Just What Our Souls Were Craving – Cap De L’Homy, France
Silence. All I hear is silence. Not the kind that is the absence of sound, but rather the kind that you get deep in a forest. It’s intense and somehow very full, all-encompassing yet insanely quiet.
There is an owl in the background with an eerie hoot that echoes and carries through the trees, the crunch of pine needles under my feet and the comforting blanket of a dense forest all around me. Somewhere in the distance I can hear the waves of the ocean crash, a background lullaby that sweeps me into a kind of zen-state that I literally haven’t felt since I left the PNW.
THIS is exactly the kind of silence I love, the kind both our souls have been looking for, and we found it only a few hours from home. What an awesome and unexpected gift!
We Weren’t Originally Planning to Come Here
We started off the day not exactly knowing where we were going to end up. It’s a strange and unusual feeling for us.
During our 9 years full-time RVing in USA in “the beast” we almost always planned several months ahead, just to make sure we had a site. So we’re still adjusting to the idea that in our mini-rig we can just “wing it” and pick up and go whenever and wherever we feel like it. Plus we didn’t really need to move. The Aire at Capbreton was comfy with a lovely beach nearby, so there wasn’t a huge impetus for us to leave.
But I’d received a really intriguing tip…..
On one of Facebook European motorhome groups that I frequent a gal had gushed about a teeny, off-the-beaten-track place called Cap De L’Homy. No-one else really commented about it, but she said it was one of the nicest places she had stayed on the coast.
“You must go there!” she insisted
Now “nice” means a whole lotta different things to different folks, so I’m never completely convinced when someone tells me something like that, but a little Googling showed real promise. The place looked like it was in the middle of nowhere, set in a pine forest close to the beach with (apparently) not much going on. In other words, pretty much all the things we value in a campground. Hmmmmm……
We Knew Immediately It Was Perfect
We made the short ~1.2 hour drive north and as soon as we arrived we knew we’d made the right decision.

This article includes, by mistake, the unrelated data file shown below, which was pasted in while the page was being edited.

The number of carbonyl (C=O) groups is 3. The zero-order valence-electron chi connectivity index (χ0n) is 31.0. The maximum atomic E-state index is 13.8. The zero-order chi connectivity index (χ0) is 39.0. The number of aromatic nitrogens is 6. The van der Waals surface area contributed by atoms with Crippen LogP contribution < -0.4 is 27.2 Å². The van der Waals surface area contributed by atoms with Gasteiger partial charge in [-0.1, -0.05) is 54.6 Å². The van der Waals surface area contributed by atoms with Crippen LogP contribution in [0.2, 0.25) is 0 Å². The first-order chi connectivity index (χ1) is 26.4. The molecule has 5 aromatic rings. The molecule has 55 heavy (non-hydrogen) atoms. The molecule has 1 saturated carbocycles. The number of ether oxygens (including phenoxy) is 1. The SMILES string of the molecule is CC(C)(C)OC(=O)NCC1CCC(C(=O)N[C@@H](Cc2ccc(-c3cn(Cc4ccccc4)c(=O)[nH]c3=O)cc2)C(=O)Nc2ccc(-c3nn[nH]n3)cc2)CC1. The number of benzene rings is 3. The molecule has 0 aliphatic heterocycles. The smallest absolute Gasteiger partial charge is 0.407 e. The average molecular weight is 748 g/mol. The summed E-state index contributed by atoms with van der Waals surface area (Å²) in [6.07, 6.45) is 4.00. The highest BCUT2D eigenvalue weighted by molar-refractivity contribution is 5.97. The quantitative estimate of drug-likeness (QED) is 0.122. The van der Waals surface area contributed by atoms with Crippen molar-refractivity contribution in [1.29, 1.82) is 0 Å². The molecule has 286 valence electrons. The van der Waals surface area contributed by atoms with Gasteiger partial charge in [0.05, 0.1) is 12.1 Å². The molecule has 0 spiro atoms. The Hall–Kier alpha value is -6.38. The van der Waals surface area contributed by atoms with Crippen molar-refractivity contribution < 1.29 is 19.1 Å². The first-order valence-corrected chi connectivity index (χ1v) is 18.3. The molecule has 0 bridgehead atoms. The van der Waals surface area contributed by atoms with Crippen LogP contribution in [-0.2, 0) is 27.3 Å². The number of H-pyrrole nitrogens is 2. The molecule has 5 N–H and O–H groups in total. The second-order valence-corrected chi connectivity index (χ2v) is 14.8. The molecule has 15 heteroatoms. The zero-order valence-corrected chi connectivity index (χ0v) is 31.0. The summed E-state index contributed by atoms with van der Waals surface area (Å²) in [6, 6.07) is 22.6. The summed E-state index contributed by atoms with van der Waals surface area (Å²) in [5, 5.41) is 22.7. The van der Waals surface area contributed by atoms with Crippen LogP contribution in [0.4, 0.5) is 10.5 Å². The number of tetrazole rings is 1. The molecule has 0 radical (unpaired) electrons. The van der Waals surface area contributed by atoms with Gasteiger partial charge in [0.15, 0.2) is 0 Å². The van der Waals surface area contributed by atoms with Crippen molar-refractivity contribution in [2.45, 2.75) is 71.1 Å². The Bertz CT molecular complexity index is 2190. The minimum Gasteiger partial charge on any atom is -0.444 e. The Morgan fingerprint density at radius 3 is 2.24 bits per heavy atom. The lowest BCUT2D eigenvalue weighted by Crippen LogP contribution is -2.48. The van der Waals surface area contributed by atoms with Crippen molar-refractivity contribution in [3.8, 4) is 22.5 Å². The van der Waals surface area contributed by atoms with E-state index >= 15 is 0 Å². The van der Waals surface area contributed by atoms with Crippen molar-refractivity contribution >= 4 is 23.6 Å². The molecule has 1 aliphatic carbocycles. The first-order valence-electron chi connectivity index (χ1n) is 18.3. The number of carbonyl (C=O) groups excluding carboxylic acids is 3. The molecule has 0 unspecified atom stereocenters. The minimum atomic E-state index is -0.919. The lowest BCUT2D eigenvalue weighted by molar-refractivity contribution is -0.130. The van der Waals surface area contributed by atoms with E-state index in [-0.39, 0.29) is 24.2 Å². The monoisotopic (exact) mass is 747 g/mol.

Camping Municipal De L’Homy is both a Campground and a Camping Aire, located one right next to the other in the forest. Both are actually quite lovely, but we immediately liked it so much that we decided to splurge and go for one of the bigger pitches in the campground itself (€25/night this time of year).
It was perfect! Our site was spacious and completely in nature, enveloped in maritime pines, right next to miles hiking trails and with the lure of the ocean just 10 mins walk away. Plus it was intensely quiet and peaceful. As soon as we’d parked all three animals immediately fell asleep, a sure sign that we’d hit the jackpot.
Later that evening after a day of literally just lounging at our site we took a long sandy hike to the beach, first through the pine forest, then over dunes drenched in swaying sand grass, and finally down to the beach. When we arrived the sun was just flirting with the horizon and we were the only ones there with nothing but miles and miles of ocean and wild waves crashing into the sand.
I went wild taking pictures of the sunset while Paul and Polly played around in the surf. We were alone, just us, the beach, the waves and the ocean, and we all felt an intense and immediate connection. Nature and body blurred into one, like a swirl of paint colors mixing together into a single hue. The crashing waves became our heartbeats, the expanse of color that lit up the sky our minds. It’s a crazy, wonderful, insane feeling. There are rare moments in life when this happens to me, but when it does I never want it to end.
This place was clearly exactly what our souls had been craving, and we couldn’t quite believe we’d found it.
We Decide To Linger A While
The next day we walked in to explore town, or rather I should say our teeny neighborhood because there really is almost nothing here. A couple of small beach restaurants, a mini-grocery store with the basics, a surf school (of course), and a handful of houses. There’s literally nothing to do apart from lounge, walk or bike in the forest, eat and sleep. Oh, and work of course. There happens to be screaming 4G internet, the digital nomad dream.
Naturally we decide to stay multiple days. We both feel totally “right” here and we don’t know if we’re going to find another place like it on the coast, so we decide to make the most of it while we can.
Plus There’s A Lighthouse Nearby!
Another major draw of the area is that there’s a lighthouse just ~7 km away on the biking trail.
Phare de Contis is a lovely lady. She was originally lit in 1863 and her 38m tall tower is cloaked in a pretty black/white “barbers pole” spiral, one of only three lighthouses in the world to have this design (Cape Hatteras in North Carolina and St Augustine in Florida are the other two, for those curious). She’s built up on a small hill just inland from the beach, so her Fresnel lens hovers 50m over sea-level. She’s a total beaut, and the big bonus is that she’s open for visitation!!!!!
We’ve been dying (and failing) to get into a lighthouse ever since we arrived in Europe. We’ve admired several from the outside, but we’ve managed to miss visitation every single time either because they were closed for the season or just not open at all, so we haven’t been able to climb any towers. For lighthouse nutters like us, it’s been…..excruciating….!
Finally all that was going to change!!! Yeahhhhhhhhh!!!
Paul and I decide to visit separately, just so Polly and the cats wouldn’t be left alone, taking the pleasant 7 km bike ride along the greenway trail to Contis Plage. It’s a fab ride on a wonderful bike-only (no cars) trail through the pine forest, typical of the trails that Les Landes is famous for. I struggle a bit on the hills and feel rather defeated by an elderly couple that race past me, until I realize they’re on electric bikes. Cheaters….(and yes, I’m a smidgen jealous).